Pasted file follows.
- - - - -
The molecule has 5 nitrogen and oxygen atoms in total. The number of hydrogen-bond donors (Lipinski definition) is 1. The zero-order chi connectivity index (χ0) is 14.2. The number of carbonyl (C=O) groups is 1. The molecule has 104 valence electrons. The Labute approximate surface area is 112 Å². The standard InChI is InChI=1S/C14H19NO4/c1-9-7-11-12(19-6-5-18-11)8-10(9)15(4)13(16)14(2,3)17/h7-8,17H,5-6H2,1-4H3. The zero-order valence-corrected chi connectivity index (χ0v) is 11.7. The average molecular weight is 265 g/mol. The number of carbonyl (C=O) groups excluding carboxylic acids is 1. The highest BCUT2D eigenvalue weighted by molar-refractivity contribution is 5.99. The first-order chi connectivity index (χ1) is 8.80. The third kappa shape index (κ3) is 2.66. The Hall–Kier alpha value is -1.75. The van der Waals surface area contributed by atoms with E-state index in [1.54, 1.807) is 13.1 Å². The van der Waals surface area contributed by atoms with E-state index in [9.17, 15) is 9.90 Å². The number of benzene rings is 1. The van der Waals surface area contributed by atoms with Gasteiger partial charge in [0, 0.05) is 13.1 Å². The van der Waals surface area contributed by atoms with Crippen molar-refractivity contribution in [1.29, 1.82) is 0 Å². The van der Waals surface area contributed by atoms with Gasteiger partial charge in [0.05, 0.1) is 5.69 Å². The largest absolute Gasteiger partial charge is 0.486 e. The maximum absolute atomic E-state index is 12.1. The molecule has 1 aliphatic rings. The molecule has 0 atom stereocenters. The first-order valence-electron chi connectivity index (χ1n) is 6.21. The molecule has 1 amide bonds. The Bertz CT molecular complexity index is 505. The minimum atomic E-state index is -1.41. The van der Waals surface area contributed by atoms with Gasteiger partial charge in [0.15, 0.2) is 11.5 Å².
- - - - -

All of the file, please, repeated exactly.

The molecule has 5 nitrogen and oxygen atoms in total. The number of hydrogen-bond donors (Lipinski definition) is 1. The zero-order chi connectivity index (χ0) is 14.2. The number of carbonyl (C=O) groups is 1. The molecule has 104 valence electrons. The Labute approximate surface area is 112 Å². The standard InChI is InChI=1S/C14H19NO4/c1-9-7-11-12(19-6-5-18-11)8-10(9)15(4)13(16)14(2,3)17/h7-8,17H,5-6H2,1-4H3. The zero-order valence-corrected chi connectivity index (χ0v) is 11.7. The average molecular weight is 265 g/mol. The number of carbonyl (C=O) groups excluding carboxylic acids is 1. The highest BCUT2D eigenvalue weighted by molar-refractivity contribution is 5.99. The first-order chi connectivity index (χ1) is 8.80. The third kappa shape index (κ3) is 2.66. The Hall–Kier alpha value is -1.75. The van der Waals surface area contributed by atoms with E-state index in [1.54, 1.807) is 13.1 Å². The van der Waals surface area contributed by atoms with E-state index in [9.17, 15) is 9.90 Å². The number of benzene rings is 1. The van der Waals surface area contributed by atoms with Gasteiger partial charge in [0, 0.05) is 13.1 Å². The van der Waals surface area contributed by atoms with Crippen molar-refractivity contribution in [1.29, 1.82) is 0 Å². The van der Waals surface area contributed by atoms with Gasteiger partial charge in [0.05, 0.1) is 5.69 Å². The largest absolute Gasteiger partial charge is 0.486 e. The maximum absolute atomic E-state index is 12.1. The molecule has 1 aliphatic rings. The molecule has 0 atom stereocenters. The first-order valence-electron chi connectivity index (χ1n) is 6.21. The molecule has 1 amide bonds. The Bertz CT molecular complexity index is 505. The minimum atomic E-state index is -1.41. The van der Waals surface area contributed by atoms with Gasteiger partial charge in [0.15, 0.2) is 11.5 Å².